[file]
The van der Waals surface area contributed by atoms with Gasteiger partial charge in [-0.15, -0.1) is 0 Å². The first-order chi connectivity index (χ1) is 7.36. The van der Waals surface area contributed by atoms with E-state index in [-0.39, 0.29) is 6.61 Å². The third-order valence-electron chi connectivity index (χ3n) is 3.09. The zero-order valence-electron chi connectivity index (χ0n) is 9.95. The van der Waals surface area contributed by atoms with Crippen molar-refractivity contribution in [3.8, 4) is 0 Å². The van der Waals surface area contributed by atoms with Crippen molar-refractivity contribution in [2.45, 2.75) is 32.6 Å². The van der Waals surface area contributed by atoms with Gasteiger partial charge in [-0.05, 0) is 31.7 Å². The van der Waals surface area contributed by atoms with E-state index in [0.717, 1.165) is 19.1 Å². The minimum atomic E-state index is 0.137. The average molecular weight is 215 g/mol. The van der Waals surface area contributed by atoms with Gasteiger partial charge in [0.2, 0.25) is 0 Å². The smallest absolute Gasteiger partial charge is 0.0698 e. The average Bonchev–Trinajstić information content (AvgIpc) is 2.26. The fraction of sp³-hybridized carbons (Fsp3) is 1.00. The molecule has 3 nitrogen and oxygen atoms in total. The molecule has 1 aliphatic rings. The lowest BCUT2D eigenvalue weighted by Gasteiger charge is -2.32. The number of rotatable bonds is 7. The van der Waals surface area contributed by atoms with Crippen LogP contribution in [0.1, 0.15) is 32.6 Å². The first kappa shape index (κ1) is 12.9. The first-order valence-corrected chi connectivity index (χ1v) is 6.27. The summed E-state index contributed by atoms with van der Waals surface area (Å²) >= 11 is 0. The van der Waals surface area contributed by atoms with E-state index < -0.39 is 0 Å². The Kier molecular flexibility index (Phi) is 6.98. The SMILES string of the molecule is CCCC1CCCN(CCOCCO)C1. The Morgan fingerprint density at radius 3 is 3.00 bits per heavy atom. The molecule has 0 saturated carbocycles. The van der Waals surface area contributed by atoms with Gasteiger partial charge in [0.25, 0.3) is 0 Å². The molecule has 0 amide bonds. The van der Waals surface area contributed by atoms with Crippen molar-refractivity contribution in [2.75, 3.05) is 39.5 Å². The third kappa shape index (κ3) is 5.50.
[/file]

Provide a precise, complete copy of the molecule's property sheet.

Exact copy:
The van der Waals surface area contributed by atoms with Gasteiger partial charge in [-0.15, -0.1) is 0 Å². The first-order chi connectivity index (χ1) is 7.36. The van der Waals surface area contributed by atoms with E-state index in [-0.39, 0.29) is 6.61 Å². The third-order valence-electron chi connectivity index (χ3n) is 3.09. The zero-order valence-electron chi connectivity index (χ0n) is 9.95. The van der Waals surface area contributed by atoms with Crippen molar-refractivity contribution in [3.8, 4) is 0 Å². The van der Waals surface area contributed by atoms with Crippen molar-refractivity contribution in [2.45, 2.75) is 32.6 Å². The van der Waals surface area contributed by atoms with Gasteiger partial charge in [-0.05, 0) is 31.7 Å². The van der Waals surface area contributed by atoms with E-state index in [0.717, 1.165) is 19.1 Å². The minimum atomic E-state index is 0.137. The average molecular weight is 215 g/mol. The van der Waals surface area contributed by atoms with Gasteiger partial charge in [0.2, 0.25) is 0 Å². The smallest absolute Gasteiger partial charge is 0.0698 e. The average Bonchev–Trinajstić information content (AvgIpc) is 2.26. The fraction of sp³-hybridized carbons (Fsp3) is 1.00. The molecule has 3 nitrogen and oxygen atoms in total. The molecule has 1 aliphatic rings. The lowest BCUT2D eigenvalue weighted by Gasteiger charge is -2.32. The number of rotatable bonds is 7. The van der Waals surface area contributed by atoms with Crippen LogP contribution in [0.1, 0.15) is 32.6 Å². The first kappa shape index (κ1) is 12.9. The first-order valence-corrected chi connectivity index (χ1v) is 6.27. The summed E-state index contributed by atoms with van der Waals surface area (Å²) >= 11 is 0. The van der Waals surface area contributed by atoms with E-state index < -0.39 is 0 Å². The Kier molecular flexibility index (Phi) is 6.98. The SMILES string of the molecule is CCCC1CCCN(CCOCCO)C1. The Morgan fingerprint density at radius 3 is 3.00 bits per heavy atom. The molecule has 0 saturated carbocycles. The van der Waals surface area contributed by atoms with Gasteiger partial charge in [0.25, 0.3) is 0 Å². The molecule has 0 amide bonds. The van der Waals surface area contributed by atoms with Crippen molar-refractivity contribution in [2.75, 3.05) is 39.5 Å². The third kappa shape index (κ3) is 5.50.